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History of Pandemics | The major pandemics and epidemics that have marked history

History of pandemics

History of Pandemics | The major pandemics and epidemics that have marked history

History of Pandemics

The black plague, the Spanish flu, the Ebola virus … have caused millions of deaths throughout human history. Some of the history of pandemics and epidemics, such as cholera, still takes its toll to this day. Here are the stories of the deadliest epidemics in history. Among the greatest disasters to strike mankind, the great epidemics of infectious diseases remain a terrifying lethal force. Whether it is the cholera epidemic, the Black Death, or the Spanish flu, these disasters have more than once rocked the entire continent. Here is the history of the world’s plague, the largest and most devastating epidemic and pandemic in history…

The plague of Athens (-430 to -426 BC)
The first documented pandemic in history, the plague of Athens is in fact probably due to thyphoid fever. Described by the historian Thucydides, himself affected by the disease, the disease manifests itself in intense fevers, diarrhea, rashes and convulsions. Coming from Ethiopia, it then strikes Egypt and Libya, then arrives in Athens at the time of the siege of the city of Sparta, during the Peloponnesian War. It is estimated that a third of the city, or 200,000 inhabitants, will perish during this epidemic which will mark the beginning of the decline of Athens.

The plague Antonine / smallpox (165-166)
The Antonine plague, or galenic plague, struck the Roman Empire at the end of the Antonine dynasty.
Here again, this pandemic is not due to the plague but to smallpox. It takes its name from the Antonine dynasty, from which the Emperor Marcus Aurelius came, who then reigned over the Roman Empire. The pandemic began at the end of the year 165 in Mesopotamia, during the war against the Parthians and reached Rome in less than a year. It is estimated that it caused 10 million deaths between 166 and 189, considerably weakening the Roman population. Smallpox, caused by a virus and characterized by reddish scabs, diarrhea and vomiting, was declared eradicated in 1980.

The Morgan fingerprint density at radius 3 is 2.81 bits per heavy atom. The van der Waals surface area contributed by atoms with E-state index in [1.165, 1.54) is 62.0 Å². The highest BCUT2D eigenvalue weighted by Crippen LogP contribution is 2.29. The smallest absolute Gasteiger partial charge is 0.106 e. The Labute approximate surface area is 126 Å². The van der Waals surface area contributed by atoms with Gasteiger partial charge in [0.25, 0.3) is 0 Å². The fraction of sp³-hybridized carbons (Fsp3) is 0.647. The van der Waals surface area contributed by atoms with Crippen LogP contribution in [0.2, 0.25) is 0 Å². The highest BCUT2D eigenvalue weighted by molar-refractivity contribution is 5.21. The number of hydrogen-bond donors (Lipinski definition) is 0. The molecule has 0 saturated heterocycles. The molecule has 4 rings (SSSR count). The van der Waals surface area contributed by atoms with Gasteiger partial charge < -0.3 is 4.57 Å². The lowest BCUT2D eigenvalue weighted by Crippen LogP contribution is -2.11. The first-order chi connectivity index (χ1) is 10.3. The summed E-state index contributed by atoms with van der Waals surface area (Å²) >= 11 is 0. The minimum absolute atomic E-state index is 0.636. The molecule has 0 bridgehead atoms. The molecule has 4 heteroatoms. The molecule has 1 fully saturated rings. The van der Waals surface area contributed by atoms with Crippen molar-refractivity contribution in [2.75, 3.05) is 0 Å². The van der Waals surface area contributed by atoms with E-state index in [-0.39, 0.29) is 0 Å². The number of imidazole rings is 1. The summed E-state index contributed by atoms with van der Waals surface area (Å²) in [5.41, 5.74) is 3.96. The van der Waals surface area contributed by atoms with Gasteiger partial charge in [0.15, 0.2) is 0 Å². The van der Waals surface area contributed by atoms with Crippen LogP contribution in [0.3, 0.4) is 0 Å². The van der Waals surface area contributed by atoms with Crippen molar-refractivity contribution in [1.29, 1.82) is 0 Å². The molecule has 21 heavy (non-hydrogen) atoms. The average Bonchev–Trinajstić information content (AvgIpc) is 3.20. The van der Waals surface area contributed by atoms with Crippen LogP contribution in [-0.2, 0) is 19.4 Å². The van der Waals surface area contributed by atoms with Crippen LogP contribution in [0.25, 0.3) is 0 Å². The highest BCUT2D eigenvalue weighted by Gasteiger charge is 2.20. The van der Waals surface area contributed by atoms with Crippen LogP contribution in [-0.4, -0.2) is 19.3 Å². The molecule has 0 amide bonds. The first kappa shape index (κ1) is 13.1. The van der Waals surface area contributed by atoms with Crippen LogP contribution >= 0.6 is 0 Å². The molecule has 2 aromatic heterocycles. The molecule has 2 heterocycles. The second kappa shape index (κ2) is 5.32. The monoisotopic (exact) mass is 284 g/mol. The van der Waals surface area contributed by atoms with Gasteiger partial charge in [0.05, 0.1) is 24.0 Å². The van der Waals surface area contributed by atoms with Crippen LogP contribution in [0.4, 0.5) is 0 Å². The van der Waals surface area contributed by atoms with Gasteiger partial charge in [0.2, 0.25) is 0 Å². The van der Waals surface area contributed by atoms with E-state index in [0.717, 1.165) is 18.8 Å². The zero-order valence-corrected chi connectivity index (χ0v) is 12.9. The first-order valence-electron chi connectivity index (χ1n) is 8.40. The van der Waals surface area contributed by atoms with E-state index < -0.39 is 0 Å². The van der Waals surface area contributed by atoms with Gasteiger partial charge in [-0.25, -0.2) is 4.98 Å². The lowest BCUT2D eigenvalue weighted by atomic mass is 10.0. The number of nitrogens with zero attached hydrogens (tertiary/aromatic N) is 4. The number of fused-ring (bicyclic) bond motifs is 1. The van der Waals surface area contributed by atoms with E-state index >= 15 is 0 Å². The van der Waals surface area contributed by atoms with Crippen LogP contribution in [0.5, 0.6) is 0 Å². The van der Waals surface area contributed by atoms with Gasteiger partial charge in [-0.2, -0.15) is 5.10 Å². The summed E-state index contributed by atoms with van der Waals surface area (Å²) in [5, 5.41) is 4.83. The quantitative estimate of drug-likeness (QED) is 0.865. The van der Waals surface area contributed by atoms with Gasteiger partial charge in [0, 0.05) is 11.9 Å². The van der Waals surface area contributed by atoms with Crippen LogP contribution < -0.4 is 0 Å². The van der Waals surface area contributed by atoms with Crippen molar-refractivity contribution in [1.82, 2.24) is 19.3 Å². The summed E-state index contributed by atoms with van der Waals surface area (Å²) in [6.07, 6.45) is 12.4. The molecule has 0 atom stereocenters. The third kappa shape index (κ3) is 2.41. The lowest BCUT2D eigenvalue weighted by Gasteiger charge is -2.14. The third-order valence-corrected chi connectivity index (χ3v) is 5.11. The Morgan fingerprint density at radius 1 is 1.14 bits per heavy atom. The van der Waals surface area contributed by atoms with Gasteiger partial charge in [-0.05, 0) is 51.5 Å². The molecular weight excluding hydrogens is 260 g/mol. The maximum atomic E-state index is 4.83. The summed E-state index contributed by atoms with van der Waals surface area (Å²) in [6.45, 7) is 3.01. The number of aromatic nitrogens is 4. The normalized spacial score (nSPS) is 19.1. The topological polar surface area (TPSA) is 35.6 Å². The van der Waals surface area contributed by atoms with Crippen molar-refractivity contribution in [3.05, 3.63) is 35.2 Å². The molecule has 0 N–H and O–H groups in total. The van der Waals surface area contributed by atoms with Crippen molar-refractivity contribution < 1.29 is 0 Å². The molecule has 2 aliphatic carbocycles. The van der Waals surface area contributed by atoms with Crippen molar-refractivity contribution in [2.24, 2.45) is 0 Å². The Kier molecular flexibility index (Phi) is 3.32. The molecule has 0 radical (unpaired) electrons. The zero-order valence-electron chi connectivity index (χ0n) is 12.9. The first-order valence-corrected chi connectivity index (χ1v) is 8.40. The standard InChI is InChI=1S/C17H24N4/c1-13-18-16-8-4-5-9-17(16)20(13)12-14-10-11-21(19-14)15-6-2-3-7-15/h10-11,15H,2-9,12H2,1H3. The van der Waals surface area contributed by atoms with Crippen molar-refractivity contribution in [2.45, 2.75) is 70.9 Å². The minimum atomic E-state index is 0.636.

11th Century: Leprosy
Though it had been around for ages, leprosy grew into a pandemic in Europe in the Middle Ages, resulting in the building of numerous leprosy-focused hospitals to accommodate the vast number of victims.
A slow-developing bacterial disease that causes sores and deformities, leprosy was believed to be a punishment from God that ran in families. This belief led to moral judgments and ostracization of victims. Now known as Hansen’s disease, it still afflicts tens of thousands of people a year and can be fatal if not treated with antibiotics.

The Black Death (1347-1352)
After having raged in China, the black plague pandemic arrived in 1346 in Central Asia, among Mongolian troops besieging the port of Caffa, on the Black Sea, held by Genoese merchants. The disease, manifested by horrible buboes, then spread to North Africa then to Italy and France, where it arrived through the port of Marseille via Genoese ships. It is estimated that this epidemic, also known as “the great plague”, killed between 25 and 40 million people in Europe, or between a third and half of its population at the time.

Cocoliztli Plague (1545-1548)
The infection that caused the cocoliztli epidemic is a form of the dengue virus that kills 15 million inhabitants of Mexico and Central America. Among a population already weakened by extreme drought, this disease is proving to be very dangerous. “Cocoliztli” is the Aztec word for “pest”.
A recent study examining DNA from skeletons of victims found that they were infected with a subspecies of Salmonella known as S. paratyphi C, which causes enteric fever, a category of fever that includes typhus. Enteric fever can cause high fever, dehydration and gastrointestinal problems and is still a major health threat today.

From 1648: yellow fever, 30,000 deaths per year on average

Yellow fever, also known as a repellent strand of vomito negro (“black vomit”), appears in the tropical regions of the Americas where a large epidemic affects Yucatan in Mexico, in 1648, reported the daily Bordeaux Sud-Ouest il some two years ago. This acute viral hemorrhagic disease is transmitted by infected mosquitoes. Several waves roamed the world until the beginning of the 19th century. South America, especially Venezuela and sub-Saharan Africa, are still victims, according to the WHO.

The great plague in London (1664-1665)
Undoubtedly brought by boat from Holland, this bubonic plague killed nearly 100,000 people, or 20% of the city’s population during the winter of 1664-1665. Ironically, it was another disaster, the Great Fire of London of September 1666, which eradicated disease, devastating the most unsanitary areas. Following this epidemic, measures were also put in place to improve sanitary conditions of the city.